Another facet of Walker's work present here is an extraordinary sense of the impotence of men to do anything to protect the women they care about. Time and again, the male characters who should be heroic are pleasant types, but totally ineffectual. When the battered heroine escapes, lorry driver Mr Kind (Ivor Salter) hands her back to Wakehurst under the impression that the prison is a clinic where she will be treated for her wounds, and the apparent hero (Ray Brooks) arrives too late. Walker seems to find women much more interesting, and this immediately marks out his work in a world - exploitation horror - which, at the time, tended to have women as purely victims. Walker's heroines may often be victimised but they are also vivid, tough and proactive. If they fail, it's not for lack of trying.

Despite her long and varied career on stage and television, Sheila Keith is best remembered for her collaborations with Walker, FRIGHTMARE being the only time she had a lead role.

Arguably Walker's best film, FRIGHTMARE turns the concept of the family unit upside down. In a black and white prologue, Dorothy Yates (Keith) is sentenced to rehabilitation in a psychiatric ward for her uncontrollable taste for human flesh. Her husband - Edmund (Rupert Davies) - is sentenced along with her, leaving their daughter, Debbie (an alarmingly credible Kim Butcher), in the care of Jackie (Deborah Fairfax), Edmund's child from a previous marriage. Years later, both Dorothy and Edmund have been released and live an isolated life out in the country. In London, Debbie has become an embittered juvenile delinquent, much to the dismay of Jackie and her psychiatrist boyfriend, Graham (Paul Greenwood). Unfortunately Dorothy's bloodlust continues unabated, with people falling prey to power drills, pokers and pitchforks.

Although Davies brings a complex pathos in his fine performance as Edmund, this is unquestionably Keith's show. FRIGHTMARE allows her to run the gamut from a tremulous and confused aging woman to a crazed, bloodthirsty maniac in the span of a few seconds, and her attacks are explicit and intense. Although Walker clearly sees her as a threat to society, he gives her enough quiet moments - made genuinely touching by Keith's performance. Walker cleverly subverts expectations by pointing out that corruption stems not from the swinging lifestyle shown at the beginning of the film, but rather from barbaric familial practices spread down from one generation to another which fester under the noses of polite society. From a technical standpoint this is also one of Walker's most accomplished features, creating an oppressive atmosphere as he contrasts the bustling city life with the dark, damp, lonely country locations, all enhanced by a chilling Stanley Myers score. FRIGHTMARE is a tightly constructed piece from McGillivray which invites the viewer to decide who amongst the Yateses is the biggest monster.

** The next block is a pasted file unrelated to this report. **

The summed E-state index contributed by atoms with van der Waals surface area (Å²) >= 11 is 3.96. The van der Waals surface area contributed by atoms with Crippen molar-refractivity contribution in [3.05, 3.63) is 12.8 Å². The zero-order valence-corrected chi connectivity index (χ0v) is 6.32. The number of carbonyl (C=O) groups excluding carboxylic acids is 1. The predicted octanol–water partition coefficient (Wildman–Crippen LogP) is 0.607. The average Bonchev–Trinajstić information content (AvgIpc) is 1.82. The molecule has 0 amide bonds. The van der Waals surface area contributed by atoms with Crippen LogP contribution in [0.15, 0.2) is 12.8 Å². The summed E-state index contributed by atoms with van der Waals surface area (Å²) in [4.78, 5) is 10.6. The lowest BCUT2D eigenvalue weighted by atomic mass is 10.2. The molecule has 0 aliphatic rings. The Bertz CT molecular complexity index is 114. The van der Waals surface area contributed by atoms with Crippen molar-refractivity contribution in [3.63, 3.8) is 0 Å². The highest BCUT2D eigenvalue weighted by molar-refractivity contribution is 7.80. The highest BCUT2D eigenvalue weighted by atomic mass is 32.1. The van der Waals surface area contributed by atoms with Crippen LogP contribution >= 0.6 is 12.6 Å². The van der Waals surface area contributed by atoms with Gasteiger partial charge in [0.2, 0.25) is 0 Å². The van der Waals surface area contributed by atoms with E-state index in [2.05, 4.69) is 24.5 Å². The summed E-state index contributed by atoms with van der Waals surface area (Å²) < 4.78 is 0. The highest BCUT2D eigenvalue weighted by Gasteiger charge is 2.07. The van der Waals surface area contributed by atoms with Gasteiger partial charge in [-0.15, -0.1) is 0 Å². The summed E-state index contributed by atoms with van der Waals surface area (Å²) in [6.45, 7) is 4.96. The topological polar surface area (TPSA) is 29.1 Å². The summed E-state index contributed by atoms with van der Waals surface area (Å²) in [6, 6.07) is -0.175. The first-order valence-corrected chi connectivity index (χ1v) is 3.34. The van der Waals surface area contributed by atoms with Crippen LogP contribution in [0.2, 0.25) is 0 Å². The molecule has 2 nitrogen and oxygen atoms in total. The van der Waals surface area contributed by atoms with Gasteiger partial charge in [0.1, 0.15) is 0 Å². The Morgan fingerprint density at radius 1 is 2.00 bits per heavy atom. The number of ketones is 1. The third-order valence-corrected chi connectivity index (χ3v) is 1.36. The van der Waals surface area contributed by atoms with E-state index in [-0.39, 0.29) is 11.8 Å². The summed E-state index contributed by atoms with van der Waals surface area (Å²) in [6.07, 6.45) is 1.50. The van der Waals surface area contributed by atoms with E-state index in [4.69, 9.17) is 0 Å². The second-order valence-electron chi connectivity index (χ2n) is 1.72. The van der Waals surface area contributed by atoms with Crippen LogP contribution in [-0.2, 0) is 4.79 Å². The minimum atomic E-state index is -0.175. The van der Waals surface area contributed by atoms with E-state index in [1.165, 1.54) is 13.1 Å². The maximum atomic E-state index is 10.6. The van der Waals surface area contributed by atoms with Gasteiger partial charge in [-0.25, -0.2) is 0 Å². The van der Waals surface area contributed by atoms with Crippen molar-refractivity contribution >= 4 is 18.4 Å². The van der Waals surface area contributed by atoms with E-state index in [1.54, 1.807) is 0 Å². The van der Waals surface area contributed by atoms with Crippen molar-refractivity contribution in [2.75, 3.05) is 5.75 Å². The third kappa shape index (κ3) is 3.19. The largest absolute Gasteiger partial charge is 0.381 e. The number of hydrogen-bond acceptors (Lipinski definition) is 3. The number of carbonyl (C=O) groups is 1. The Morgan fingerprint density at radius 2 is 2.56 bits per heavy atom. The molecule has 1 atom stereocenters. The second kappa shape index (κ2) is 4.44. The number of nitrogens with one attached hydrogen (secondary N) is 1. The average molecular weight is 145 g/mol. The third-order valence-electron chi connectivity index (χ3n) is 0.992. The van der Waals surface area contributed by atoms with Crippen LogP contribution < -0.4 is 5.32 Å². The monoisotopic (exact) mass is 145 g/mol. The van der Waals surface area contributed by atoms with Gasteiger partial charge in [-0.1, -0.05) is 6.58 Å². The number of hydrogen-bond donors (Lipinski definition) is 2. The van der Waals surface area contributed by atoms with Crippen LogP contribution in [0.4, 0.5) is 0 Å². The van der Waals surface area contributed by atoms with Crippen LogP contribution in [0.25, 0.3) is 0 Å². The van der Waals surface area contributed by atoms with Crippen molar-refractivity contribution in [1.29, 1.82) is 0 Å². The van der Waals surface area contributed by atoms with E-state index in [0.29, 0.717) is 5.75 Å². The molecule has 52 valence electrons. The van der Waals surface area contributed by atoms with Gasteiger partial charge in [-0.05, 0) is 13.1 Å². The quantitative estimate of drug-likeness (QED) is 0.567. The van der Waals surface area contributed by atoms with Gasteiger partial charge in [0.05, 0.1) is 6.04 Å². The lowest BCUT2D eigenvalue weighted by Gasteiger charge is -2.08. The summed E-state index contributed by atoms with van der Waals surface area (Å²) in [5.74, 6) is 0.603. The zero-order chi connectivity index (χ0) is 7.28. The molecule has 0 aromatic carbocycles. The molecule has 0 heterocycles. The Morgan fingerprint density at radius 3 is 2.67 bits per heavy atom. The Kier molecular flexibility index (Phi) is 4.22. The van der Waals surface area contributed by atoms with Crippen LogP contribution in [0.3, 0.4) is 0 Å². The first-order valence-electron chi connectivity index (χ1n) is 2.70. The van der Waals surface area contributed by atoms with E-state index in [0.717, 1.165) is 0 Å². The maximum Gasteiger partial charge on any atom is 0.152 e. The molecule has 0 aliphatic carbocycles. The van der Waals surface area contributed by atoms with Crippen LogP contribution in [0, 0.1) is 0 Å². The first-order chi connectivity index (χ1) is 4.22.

Influenced by Walker’s Catholic school background, HOUSE OF MORTAL SIN (released in America as THE CONFESSIONAL) is another enduring classic.

Not as heavily condemned for its assault on the Catholic church as Walker would have liked, HOUSE OF MORTAL SIN was made in an era when priests were getting good press in genre movies as exorcists and advisers. This wild melodrama taps into abuses of power, and the channelling of repressed sexuality into ultra-violence, as Father Xavier Meldrum (Anthony Sharp) secretly tapes confessions and develops obsessions with young women. In McGillivray’s amazingly intricate script, the writer packs in several Walkeresque murders by flaming censer, poisoned communion wafers and a string of rosary beads, while a more distinguished cast bring to life an interesting array of characters: Susan Penhaligon and Stephanie Beacham as sleuthing sisters, Sheila Keith as a one-eyed lovelorn housekeeper, Hilda Barry’s bedridden mother and Norman Eshley as the more approachable Father Cutler.

But Sharp is simply spellbinding as Meldrum, at once frighteningly mad and genuinely tragic. Like several other cast members, Sharp was apparently dismayed by the subject matter, and its impossible to tell from his feverish performance whether we are watching Meldrum’s or Sharp’s self-disgust. Meldrum approaches his victims Dracula-like, achieving a brilliant role reversal as his glimmering crucifix becomes an object of terror rather than reassurance. The eruption of violence within such a genteel actor more accustomed to playing minor civil servants or stooging for Morecambe and Wise, makes them all the more unsettling.